For many people with depression, symptoms usually are severe enough to cause noticeable problems in day-to-day activities, such as work, school, social activities or relationships with others. Some people may feel generally miserable or unhappy without really knowing why. If left untreated, depression can cause many complications like excess weight or obesity, which can lead to heart disease and diabetes, pain or physical illness, alcohol or drug misuse, anxiety, panic disorder or social phobia, family conflicts, relationship difficulties, and work or school problems, social isolation, suicidal feelings, suicide attempts or suicide, self-mutilation, such as cutting and premature death from medical conditions etc.
Prevention and treatment:
There's no sure way to prevent depression. However, these strategies may help.
Take steps to control stress, to increase your resilience and boost your self-esteem.
Reach out to family and friends, especially in times of crisis, to help you weather rough spells.
Get treatment at the earliest sign of a problem to help prevent depression from worsening.
Consider getting long-term maintenance treatment to help prevent a relapse of symptoms.
Depression, even the most severe cases, can be treated. The earlier that treatment can begin, the more effective it is. Depression is usually treated with medications, psychotherapy, or a combination of the two. If these treatments do not reduce symptoms, electroconvulsive therapy (ECT) and other brain stimulation therapies may be options to explore. N o two people are affected the same way by depression and there is no "one-size-fits-all" for treatment. It may take some trial and error to find the treatment that works best for you.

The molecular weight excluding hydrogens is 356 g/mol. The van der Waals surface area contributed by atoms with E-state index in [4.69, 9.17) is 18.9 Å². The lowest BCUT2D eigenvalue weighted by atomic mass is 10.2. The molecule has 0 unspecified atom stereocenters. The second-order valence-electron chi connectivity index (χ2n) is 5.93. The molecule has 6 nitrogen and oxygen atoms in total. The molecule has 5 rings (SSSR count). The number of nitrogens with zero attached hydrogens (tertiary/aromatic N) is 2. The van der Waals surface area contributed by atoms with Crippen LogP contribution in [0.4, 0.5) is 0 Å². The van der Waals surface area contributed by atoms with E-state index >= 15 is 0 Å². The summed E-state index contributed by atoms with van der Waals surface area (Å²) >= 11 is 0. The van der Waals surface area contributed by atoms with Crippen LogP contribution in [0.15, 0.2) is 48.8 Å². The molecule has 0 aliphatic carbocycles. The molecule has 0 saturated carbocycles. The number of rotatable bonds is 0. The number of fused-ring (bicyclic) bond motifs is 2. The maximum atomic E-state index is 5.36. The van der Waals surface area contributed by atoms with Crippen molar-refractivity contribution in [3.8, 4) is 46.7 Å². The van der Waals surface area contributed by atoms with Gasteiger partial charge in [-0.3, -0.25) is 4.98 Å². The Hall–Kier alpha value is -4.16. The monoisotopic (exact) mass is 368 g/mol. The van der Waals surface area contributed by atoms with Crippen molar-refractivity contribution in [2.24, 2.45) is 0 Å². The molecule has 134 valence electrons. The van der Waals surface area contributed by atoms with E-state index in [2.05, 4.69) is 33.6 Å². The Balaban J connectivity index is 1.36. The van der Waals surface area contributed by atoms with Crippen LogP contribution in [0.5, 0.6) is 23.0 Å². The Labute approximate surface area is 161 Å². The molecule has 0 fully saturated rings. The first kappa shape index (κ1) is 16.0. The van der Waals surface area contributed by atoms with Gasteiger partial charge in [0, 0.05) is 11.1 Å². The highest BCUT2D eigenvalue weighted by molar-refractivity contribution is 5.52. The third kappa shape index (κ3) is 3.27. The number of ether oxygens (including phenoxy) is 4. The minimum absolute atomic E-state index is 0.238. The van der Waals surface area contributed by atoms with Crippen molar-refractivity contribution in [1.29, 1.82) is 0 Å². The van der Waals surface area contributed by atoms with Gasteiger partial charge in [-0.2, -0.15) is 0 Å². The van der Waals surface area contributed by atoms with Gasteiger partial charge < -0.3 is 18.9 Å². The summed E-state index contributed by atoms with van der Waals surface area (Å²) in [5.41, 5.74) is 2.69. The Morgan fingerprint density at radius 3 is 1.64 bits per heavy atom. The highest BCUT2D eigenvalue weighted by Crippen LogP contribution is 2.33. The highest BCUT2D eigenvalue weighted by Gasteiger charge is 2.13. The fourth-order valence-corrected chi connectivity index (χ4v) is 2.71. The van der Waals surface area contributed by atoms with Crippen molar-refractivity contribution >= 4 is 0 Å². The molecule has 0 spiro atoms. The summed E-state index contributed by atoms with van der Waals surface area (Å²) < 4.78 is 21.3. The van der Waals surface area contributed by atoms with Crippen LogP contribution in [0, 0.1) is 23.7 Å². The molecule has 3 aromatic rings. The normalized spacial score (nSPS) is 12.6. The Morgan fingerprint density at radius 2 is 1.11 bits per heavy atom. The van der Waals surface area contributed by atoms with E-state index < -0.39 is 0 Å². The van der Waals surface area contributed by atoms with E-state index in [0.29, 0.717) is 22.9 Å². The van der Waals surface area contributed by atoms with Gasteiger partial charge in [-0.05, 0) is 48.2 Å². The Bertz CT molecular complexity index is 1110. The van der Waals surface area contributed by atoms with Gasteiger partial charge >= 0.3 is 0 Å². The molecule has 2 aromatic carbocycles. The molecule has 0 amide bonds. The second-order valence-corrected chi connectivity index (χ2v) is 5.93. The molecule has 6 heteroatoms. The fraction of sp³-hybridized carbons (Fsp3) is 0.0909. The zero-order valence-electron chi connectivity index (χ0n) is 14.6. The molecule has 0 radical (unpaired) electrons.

Antidepressants are medicines that treat depression. They may help improve the way your brain uses certain chemicals that control mood or stress. You may need to try several different antidepressant medicines before finding the one that improves your symptoms and has manageable side effects. A medication that has helped you or a close family member in the past will often be considered. Antidepressants take time – usually 2 to 4 weeks – to work, and often, symptoms such as sleep, appetite, and concentration problems improve before mood lifts, so it is important to give medication a chance before reaching a conclusion about its effectiveness. If you begin taking antidepressants, do not stop taking them without the help of a doctor. Sometimes people taking antidepressants feel better and then stop taking the medication on their own, and the depression returns. When you and your doctor have decided it is time to stop the medication, usually after a course of 6 to 12 months, the doctor will help you slowly and safely decrease your dose. Stopping them abruptly can cause withdrawal symptoms.